Can Azerbaijan have its own Erdogan?

It has been 25 years since the fall of the USSR, and it would appear that the fervor of religious revival witnessed since the late 1980s has slowed down to a certain extent. But why has Azerbaijan been able to resist the pull towards Islamism, and what will keep it at bay in the future?

Altay Göyüşov
Altay Göyüşov
Conference Room of the Azerbaijani Democratic Republic’s First Parliament
Conference Room of the Azerbaijani Democratic Republic’s First Parliament

It has been 25 years since the fall of the USSR, and it would appear that the fervor of religious revival witnessed since the late 1980s has slowed down to a certain extent.

But this was not entirely expected. Indeed, the speed with which different religious groups propagated and found sympathy in the eyes of the Azerbaijani public since the late 1980s frightened many who thought that Islamic governance might follow (Soviet) authoritarian rule.

However, the generation born of and after the same time period has occupied a powerful position in the life of the country, and while their views on social and political issues may not be homogenous, they are, for the most part, of a secular nature. And thus the creation of a theocratic state in Azerbaijan is highly unlikely.

But why has Azerbaijan been able to resist the pull towards Islamism, and what will keep it at bay in the future?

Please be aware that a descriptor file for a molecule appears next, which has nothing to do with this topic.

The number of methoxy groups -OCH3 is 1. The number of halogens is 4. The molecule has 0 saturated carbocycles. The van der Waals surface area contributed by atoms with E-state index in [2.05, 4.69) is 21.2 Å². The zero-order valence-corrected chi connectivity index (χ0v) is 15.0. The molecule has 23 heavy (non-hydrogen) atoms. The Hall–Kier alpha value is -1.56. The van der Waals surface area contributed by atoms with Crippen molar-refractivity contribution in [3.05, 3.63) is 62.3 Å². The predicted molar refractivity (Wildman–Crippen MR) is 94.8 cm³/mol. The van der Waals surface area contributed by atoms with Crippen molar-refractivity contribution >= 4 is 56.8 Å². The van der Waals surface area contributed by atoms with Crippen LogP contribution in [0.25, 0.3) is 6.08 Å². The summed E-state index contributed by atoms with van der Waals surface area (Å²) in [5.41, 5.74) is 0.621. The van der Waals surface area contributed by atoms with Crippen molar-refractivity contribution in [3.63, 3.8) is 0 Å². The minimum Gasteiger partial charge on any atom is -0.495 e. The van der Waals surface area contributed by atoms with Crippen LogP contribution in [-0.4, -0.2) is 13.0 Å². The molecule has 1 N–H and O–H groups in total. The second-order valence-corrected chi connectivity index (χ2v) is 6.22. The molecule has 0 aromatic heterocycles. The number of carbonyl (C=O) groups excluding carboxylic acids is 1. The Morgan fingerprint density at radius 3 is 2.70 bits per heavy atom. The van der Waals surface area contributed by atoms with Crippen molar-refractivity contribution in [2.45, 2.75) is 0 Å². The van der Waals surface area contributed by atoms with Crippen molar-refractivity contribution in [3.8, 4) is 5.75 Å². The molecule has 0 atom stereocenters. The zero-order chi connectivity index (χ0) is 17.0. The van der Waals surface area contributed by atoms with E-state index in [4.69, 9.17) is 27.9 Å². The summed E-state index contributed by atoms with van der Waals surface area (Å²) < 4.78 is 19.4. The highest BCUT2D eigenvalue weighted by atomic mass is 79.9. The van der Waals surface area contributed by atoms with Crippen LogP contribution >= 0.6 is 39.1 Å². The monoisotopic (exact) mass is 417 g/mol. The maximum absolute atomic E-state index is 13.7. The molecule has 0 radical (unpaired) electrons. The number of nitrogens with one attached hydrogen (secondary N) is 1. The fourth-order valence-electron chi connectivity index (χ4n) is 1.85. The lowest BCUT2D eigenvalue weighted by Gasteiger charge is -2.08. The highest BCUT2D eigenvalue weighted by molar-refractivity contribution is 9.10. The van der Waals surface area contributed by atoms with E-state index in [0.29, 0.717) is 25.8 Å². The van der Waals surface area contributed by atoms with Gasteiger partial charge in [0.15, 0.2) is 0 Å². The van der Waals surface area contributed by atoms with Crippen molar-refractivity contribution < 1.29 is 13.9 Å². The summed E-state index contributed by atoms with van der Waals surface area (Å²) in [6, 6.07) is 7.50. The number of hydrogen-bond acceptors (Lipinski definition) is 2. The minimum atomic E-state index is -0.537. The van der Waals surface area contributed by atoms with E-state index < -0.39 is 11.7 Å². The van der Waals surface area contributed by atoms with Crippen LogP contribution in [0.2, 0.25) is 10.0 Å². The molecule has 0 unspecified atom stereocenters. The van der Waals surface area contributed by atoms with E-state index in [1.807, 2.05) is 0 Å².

Modern Azerbaijani identity has its roots in the Azerbaijani Democratic Republic (1918 – 1920), the foundation of which was the political unification of the Sunni and Shi’a communities in Azerbaijan – led by the Ittihad (Unity) Party, in addition to the official, secularist approach of the country’s leadership and parliament.

This coalition of values has proved itself neither artificial or deluded, and has been put to the test twice in the 20th century: as the Russian Empire started to crumble, Muslim regions of the Empire experienced a surge in nationalist and religious movements. But unlike the Northern Caucasus or Central Asia, this tendency in Azerbaijan was led not by those desiring the establishment of a government based on sharia law, but rather by secular minds and intellectuals.

This was also true of the period immediately following the disintegration of the USSR. Again, the march towards independence in Azerbaijan was guided not by religious ideology, but rather, as during the Republican period, secular nationalism.

Dominant Identity, Latent Identity

During the USSR, the boundaries of secularism were pushed to include not only the intellectual elite, but also to encompass the Sunni and Shi’a communities, and consequently helped strengthen the newly – formed, unified and secular Azerbaijani identity.

However, in my opinion, this was not a result of the repressive Stalinist period, during which religious policy was associated with organizations such as the “Union of the Militant Godless.” Instead, secularism gained credence in the eyes of population due to an overall improvement in the quality of life and overall progress in the USSR starting with The Khruschev Thaw, which allowed for the gradual liberalization of society.

The forceful and repressive imposition of secularism, accompanied by restrictions on other personal freedoms including religious practices, may have delivered quite different results.